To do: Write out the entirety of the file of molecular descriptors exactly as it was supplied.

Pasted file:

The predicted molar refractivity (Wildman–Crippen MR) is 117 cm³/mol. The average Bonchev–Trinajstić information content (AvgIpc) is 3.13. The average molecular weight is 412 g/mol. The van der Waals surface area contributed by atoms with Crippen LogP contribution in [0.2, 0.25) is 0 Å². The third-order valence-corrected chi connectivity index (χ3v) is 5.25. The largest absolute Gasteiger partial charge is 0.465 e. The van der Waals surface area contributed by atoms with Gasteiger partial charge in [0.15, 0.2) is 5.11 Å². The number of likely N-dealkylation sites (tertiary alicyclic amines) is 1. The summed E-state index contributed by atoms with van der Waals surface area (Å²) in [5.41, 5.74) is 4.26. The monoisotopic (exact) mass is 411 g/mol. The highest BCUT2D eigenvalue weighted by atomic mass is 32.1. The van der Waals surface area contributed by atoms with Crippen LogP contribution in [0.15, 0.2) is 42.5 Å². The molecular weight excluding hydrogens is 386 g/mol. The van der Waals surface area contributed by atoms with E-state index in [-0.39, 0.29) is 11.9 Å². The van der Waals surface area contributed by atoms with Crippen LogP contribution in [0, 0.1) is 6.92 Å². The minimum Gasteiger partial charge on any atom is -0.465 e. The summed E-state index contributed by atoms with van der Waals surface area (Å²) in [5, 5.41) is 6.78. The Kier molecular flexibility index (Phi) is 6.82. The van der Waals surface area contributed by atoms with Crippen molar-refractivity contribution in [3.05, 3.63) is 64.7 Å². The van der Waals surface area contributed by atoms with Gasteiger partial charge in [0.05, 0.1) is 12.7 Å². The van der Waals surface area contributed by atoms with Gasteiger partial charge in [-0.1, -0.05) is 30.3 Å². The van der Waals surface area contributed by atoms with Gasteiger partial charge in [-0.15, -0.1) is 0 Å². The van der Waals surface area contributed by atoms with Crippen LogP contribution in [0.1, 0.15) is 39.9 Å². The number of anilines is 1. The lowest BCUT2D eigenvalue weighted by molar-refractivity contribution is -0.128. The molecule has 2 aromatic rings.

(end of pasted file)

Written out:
The predicted molar refractivity (Wildman–Crippen MR) is 117 cm³/mol. The average Bonchev–Trinajstić information content (AvgIpc) is 3.13. The average molecular weight is 412 g/mol. The van der Waals surface area contributed by atoms with Crippen LogP contribution in [0.2, 0.25) is 0 Å². The third-order valence-corrected chi connectivity index (χ3v) is 5.25. The largest absolute Gasteiger partial charge is 0.465 e. The van der Waals surface area contributed by atoms with Gasteiger partial charge in [0.15, 0.2) is 5.11 Å². The number of likely N-dealkylation sites (tertiary alicyclic amines) is 1. The summed E-state index contributed by atoms with van der Waals surface area (Å²) in [5.41, 5.74) is 4.26. The monoisotopic (exact) mass is 411 g/mol. The highest BCUT2D eigenvalue weighted by atomic mass is 32.1. The van der Waals surface area contributed by atoms with Crippen LogP contribution in [0.15, 0.2) is 42.5 Å². The molecular weight excluding hydrogens is 386 g/mol. The van der Waals surface area contributed by atoms with E-state index in [-0.39, 0.29) is 11.9 Å². The van der Waals surface area contributed by atoms with Crippen LogP contribution in [0, 0.1) is 6.92 Å². The minimum Gasteiger partial charge on any atom is -0.465 e. The summed E-state index contributed by atoms with van der Waals surface area (Å²) in [5, 5.41) is 6.78. The Kier molecular flexibility index (Phi) is 6.82. The van der Waals surface area contributed by atoms with Crippen molar-refractivity contribution in [3.05, 3.63) is 64.7 Å². The van der Waals surface area contributed by atoms with Gasteiger partial charge in [0.05, 0.1) is 12.7 Å². The van der Waals surface area contributed by atoms with Gasteiger partial charge in [-0.1, -0.05) is 30.3 Å². The van der Waals surface area contributed by atoms with Gasteiger partial charge in [-0.15, -0.1) is 0 Å². The van der Waals surface area contributed by atoms with Crippen LogP contribution in [0.1, 0.15) is 39.9 Å². The number of anilines is 1. The lowest BCUT2D eigenvalue weighted by molar-refractivity contribution is -0.128. The molecule has 2 aromatic rings.